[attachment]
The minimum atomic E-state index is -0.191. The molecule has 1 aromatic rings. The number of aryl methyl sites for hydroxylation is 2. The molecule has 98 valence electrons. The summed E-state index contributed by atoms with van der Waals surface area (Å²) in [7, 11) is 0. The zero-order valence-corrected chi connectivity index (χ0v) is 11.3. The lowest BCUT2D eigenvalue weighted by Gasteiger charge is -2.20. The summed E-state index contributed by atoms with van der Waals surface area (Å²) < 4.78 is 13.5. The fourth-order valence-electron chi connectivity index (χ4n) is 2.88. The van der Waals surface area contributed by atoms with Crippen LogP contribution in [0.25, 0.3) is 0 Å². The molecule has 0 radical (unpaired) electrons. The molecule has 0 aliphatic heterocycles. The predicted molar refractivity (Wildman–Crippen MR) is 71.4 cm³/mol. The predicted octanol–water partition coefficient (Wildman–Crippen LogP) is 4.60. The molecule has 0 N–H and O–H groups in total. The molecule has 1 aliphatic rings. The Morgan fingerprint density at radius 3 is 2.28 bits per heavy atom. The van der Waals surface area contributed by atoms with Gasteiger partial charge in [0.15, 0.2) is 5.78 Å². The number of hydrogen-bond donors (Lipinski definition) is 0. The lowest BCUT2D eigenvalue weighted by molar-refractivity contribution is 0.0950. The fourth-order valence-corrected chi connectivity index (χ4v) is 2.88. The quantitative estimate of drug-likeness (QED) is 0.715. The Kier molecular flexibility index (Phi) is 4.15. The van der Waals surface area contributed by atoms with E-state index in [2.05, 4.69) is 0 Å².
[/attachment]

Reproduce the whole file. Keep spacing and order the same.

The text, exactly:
The minimum atomic E-state index is -0.191. The molecule has 1 aromatic rings. The number of aryl methyl sites for hydroxylation is 2. The molecule has 98 valence electrons. The summed E-state index contributed by atoms with van der Waals surface area (Å²) in [7, 11) is 0. The zero-order valence-corrected chi connectivity index (χ0v) is 11.3. The lowest BCUT2D eigenvalue weighted by Gasteiger charge is -2.20. The summed E-state index contributed by atoms with van der Waals surface area (Å²) < 4.78 is 13.5. The fourth-order valence-electron chi connectivity index (χ4n) is 2.88. The van der Waals surface area contributed by atoms with Crippen LogP contribution in [0.25, 0.3) is 0 Å². The molecule has 0 radical (unpaired) electrons. The molecule has 0 aliphatic heterocycles. The predicted molar refractivity (Wildman–Crippen MR) is 71.4 cm³/mol. The predicted octanol–water partition coefficient (Wildman–Crippen LogP) is 4.60. The molecule has 0 N–H and O–H groups in total. The molecule has 1 aliphatic rings. The Morgan fingerprint density at radius 3 is 2.28 bits per heavy atom. The van der Waals surface area contributed by atoms with Gasteiger partial charge in [0.15, 0.2) is 5.78 Å². The number of hydrogen-bond donors (Lipinski definition) is 0. The lowest BCUT2D eigenvalue weighted by molar-refractivity contribution is 0.0950. The fourth-order valence-corrected chi connectivity index (χ4v) is 2.88. The quantitative estimate of drug-likeness (QED) is 0.715. The Kier molecular flexibility index (Phi) is 4.15. The van der Waals surface area contributed by atoms with E-state index in [2.05, 4.69) is 0 Å².